Written by Nicole Hess

While the roles of content strategy and content marketing can overlap, their differences are significant. Yet, if Google has it confused, it’s no wonder other people are getting it wrong, especially if they haven’t worked in or with both fields.

So does it matter if they get confused? I believe it does. Here’s my case as to why.

When I’m requested to join a meeting to discuss “content strategy” I prepare by researching the tone of the content, the journey, and content organization among other things. Yet, when I arrive at the meeting and am asked, “What content should we create to have other sites share it?” – well that knocks all that preparedness out the window. I don’t want to waste time. I don’t want there to be confusion. So clarifying the differences for everyone with examples that relate to our industry seems to be in order.

So, while this isn’t a comprehensive list, I wanted to share some of the clearer differences between them.

1. Strategy vs Marketing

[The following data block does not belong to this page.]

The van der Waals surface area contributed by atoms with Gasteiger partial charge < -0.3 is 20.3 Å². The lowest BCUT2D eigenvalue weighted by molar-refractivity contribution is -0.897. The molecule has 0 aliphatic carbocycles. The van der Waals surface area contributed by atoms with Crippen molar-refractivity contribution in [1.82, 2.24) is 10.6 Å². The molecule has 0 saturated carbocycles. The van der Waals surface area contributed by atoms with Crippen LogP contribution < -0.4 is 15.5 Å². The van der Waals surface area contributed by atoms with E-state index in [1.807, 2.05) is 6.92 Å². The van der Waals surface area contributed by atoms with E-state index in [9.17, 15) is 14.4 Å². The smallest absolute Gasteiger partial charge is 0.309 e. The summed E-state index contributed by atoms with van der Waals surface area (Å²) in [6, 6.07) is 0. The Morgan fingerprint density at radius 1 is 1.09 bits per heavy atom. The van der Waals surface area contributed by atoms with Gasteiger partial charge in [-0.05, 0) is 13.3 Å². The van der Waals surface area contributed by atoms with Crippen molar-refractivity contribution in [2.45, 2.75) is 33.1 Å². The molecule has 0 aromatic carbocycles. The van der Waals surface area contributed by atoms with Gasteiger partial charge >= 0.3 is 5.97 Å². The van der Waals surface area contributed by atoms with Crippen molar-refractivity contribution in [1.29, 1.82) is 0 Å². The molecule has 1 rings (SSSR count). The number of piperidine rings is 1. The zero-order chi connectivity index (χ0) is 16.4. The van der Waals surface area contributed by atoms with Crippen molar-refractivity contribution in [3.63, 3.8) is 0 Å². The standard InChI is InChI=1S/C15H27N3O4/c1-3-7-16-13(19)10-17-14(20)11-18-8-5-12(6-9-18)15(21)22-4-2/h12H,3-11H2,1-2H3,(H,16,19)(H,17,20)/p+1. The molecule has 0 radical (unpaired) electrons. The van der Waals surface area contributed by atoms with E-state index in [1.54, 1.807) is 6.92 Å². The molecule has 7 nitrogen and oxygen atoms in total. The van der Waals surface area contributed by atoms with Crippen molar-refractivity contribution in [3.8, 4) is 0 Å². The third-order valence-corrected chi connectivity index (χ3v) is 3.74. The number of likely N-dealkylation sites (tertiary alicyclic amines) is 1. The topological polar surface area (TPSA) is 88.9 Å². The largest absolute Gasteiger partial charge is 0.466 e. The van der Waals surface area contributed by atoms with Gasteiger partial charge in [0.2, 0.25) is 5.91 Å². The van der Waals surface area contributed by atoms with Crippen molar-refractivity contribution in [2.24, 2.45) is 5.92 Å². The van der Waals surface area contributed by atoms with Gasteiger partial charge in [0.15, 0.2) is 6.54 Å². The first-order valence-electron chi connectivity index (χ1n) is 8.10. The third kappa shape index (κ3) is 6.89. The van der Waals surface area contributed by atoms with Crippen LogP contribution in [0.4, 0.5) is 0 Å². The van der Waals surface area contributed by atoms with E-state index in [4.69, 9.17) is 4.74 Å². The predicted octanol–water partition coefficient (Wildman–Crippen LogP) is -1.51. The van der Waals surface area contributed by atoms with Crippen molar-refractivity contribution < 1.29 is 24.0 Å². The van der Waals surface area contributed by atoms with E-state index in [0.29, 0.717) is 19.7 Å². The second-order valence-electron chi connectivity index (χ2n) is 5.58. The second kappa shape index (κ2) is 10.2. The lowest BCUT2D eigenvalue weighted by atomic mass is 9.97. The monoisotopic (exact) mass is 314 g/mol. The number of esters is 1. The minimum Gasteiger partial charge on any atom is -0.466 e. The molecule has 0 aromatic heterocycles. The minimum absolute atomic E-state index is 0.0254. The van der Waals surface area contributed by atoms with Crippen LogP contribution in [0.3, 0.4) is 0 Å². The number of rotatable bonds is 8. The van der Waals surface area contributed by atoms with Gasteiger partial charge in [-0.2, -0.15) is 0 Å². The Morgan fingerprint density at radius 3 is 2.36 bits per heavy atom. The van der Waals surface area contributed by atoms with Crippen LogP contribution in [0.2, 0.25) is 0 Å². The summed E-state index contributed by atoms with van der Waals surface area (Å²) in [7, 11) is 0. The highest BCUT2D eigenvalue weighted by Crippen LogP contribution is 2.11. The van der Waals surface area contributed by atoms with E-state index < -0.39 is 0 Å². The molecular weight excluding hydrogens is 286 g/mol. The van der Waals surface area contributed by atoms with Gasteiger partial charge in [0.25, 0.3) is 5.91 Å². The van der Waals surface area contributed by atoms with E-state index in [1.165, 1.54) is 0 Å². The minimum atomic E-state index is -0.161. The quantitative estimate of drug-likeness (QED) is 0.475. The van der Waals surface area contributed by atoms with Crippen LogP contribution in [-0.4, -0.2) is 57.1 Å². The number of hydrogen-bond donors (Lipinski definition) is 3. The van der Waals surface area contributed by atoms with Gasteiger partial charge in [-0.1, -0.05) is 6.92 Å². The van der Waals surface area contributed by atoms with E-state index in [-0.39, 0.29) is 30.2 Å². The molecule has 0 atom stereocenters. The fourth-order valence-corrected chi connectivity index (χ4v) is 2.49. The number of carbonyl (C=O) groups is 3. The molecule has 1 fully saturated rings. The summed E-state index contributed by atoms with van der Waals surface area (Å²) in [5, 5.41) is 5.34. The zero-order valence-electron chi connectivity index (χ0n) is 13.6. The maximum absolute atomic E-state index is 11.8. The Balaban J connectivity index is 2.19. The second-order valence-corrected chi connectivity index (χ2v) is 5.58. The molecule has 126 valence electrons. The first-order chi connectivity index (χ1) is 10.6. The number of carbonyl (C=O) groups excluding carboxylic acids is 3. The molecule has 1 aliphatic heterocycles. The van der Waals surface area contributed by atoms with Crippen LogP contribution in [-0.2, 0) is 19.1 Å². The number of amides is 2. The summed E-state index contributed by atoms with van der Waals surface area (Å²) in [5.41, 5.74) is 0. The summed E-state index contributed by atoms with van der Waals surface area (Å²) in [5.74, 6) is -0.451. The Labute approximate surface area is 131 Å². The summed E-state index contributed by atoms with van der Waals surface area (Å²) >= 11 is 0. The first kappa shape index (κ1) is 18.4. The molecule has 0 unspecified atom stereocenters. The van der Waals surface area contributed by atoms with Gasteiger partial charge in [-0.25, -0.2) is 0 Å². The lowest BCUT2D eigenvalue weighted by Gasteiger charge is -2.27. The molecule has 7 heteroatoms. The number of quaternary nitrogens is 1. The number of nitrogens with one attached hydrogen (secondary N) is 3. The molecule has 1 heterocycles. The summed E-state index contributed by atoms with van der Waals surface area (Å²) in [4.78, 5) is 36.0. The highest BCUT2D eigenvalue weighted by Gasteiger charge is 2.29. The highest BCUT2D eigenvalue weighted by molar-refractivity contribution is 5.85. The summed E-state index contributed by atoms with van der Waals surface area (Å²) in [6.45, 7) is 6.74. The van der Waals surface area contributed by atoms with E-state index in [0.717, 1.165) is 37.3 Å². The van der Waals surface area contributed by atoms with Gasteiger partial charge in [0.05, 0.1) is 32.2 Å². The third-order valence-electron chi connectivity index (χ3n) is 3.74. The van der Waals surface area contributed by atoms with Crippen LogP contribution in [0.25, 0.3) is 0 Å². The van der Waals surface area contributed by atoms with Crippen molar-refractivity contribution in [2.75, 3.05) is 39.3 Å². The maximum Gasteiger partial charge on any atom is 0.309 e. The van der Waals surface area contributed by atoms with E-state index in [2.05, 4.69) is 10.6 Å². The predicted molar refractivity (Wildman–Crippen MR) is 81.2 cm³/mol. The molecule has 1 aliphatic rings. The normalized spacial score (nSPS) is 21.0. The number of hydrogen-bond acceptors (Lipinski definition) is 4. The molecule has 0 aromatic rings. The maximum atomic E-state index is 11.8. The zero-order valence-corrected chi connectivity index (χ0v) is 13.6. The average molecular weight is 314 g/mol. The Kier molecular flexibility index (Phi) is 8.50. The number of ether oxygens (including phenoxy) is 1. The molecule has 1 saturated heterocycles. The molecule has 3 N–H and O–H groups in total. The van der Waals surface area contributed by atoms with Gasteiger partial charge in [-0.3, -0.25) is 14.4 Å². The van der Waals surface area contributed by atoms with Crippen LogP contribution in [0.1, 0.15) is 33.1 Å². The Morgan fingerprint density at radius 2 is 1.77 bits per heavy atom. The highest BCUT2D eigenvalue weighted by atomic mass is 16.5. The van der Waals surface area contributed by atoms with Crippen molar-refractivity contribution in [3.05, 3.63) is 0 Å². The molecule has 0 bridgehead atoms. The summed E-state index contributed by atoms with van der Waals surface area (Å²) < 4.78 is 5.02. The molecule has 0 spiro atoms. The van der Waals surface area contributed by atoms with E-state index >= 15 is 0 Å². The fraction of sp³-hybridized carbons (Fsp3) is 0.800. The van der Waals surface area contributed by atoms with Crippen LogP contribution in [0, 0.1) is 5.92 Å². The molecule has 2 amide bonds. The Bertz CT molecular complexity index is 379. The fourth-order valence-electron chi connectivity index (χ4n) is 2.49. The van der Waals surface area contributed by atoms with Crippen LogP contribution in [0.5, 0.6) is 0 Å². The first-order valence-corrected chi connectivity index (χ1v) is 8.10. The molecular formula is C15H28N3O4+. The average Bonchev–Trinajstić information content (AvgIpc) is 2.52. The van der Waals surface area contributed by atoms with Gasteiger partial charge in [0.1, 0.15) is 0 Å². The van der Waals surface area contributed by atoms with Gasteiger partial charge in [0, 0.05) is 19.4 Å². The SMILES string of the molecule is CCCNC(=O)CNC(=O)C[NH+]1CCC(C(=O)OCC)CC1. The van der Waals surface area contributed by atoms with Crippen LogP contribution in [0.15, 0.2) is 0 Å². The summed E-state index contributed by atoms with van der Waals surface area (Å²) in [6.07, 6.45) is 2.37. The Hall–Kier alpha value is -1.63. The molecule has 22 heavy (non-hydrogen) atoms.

One might guess that the words in the titles themselves tell us that they represent different practices. But unfortunately, the word change isn’t enough. Personally, I blame the famous ‘Sanitation Engineer’ and ‘Trash Man’ dichotomy for this confusion (thanks to Maddie for the great example).

So, I want to shout it from the rooftops that these titles are not interchangeable. Here’s the main difference:

Content Strategy focuses in delivering strategy and recommended actions to implement on a site and for the site’s contributors.

Content Marketing focuses in marketing content – determining what assets to have, creating them and marketing them to other websites and online presences (social profiles and other variations).

Ready for the details? Let’s get to it.

2. Inbound vs Outbound

Cold calls go out to make a sale, as does a pitch email to get a backlink to content. Whereas a sales center takes calls from potential customers, as does a website ready to service a visitor. Does everything come back to sales? Maybe not, but this is an easy analogy that most of the industry understands. Here’s the breakdown without the sales lingo: